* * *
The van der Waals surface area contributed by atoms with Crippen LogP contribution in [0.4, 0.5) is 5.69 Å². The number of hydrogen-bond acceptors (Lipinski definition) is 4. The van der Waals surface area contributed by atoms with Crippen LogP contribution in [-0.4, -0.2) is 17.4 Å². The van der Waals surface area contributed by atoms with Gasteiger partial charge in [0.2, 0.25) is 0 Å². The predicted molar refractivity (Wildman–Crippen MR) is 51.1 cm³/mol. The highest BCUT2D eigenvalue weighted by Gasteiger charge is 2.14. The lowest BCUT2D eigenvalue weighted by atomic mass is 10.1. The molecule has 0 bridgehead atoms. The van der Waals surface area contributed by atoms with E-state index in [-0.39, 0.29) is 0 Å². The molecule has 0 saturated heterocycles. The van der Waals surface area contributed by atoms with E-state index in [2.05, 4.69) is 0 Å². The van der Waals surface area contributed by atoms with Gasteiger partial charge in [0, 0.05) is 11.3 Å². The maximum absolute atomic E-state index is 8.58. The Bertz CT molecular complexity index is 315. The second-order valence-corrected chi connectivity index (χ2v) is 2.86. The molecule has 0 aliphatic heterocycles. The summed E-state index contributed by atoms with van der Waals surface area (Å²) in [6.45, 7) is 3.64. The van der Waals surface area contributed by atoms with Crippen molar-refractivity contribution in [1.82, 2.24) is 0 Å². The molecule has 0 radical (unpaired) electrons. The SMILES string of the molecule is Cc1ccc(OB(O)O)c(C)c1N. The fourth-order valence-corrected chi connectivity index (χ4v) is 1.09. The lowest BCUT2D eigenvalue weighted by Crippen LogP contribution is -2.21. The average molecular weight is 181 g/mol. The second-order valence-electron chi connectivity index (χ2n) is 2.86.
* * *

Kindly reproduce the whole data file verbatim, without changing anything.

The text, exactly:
The van der Waals surface area contributed by atoms with Crippen LogP contribution in [0.4, 0.5) is 5.69 Å². The number of hydrogen-bond acceptors (Lipinski definition) is 4. The van der Waals surface area contributed by atoms with Crippen LogP contribution in [-0.4, -0.2) is 17.4 Å². The van der Waals surface area contributed by atoms with Gasteiger partial charge in [0.2, 0.25) is 0 Å². The predicted molar refractivity (Wildman–Crippen MR) is 51.1 cm³/mol. The highest BCUT2D eigenvalue weighted by Gasteiger charge is 2.14. The lowest BCUT2D eigenvalue weighted by atomic mass is 10.1. The molecule has 0 bridgehead atoms. The van der Waals surface area contributed by atoms with E-state index in [-0.39, 0.29) is 0 Å². The molecule has 0 saturated heterocycles. The van der Waals surface area contributed by atoms with E-state index in [2.05, 4.69) is 0 Å². The van der Waals surface area contributed by atoms with Gasteiger partial charge in [0, 0.05) is 11.3 Å². The maximum absolute atomic E-state index is 8.58. The Bertz CT molecular complexity index is 315. The second-order valence-corrected chi connectivity index (χ2v) is 2.86. The molecule has 0 aliphatic heterocycles. The summed E-state index contributed by atoms with van der Waals surface area (Å²) in [6.45, 7) is 3.64. The van der Waals surface area contributed by atoms with Crippen molar-refractivity contribution in [1.82, 2.24) is 0 Å². The molecule has 0 radical (unpaired) electrons. The SMILES string of the molecule is Cc1ccc(OB(O)O)c(C)c1N. The fourth-order valence-corrected chi connectivity index (χ4v) is 1.09. The lowest BCUT2D eigenvalue weighted by Crippen LogP contribution is -2.21. The average molecular weight is 181 g/mol. The second-order valence-electron chi connectivity index (χ2n) is 2.86.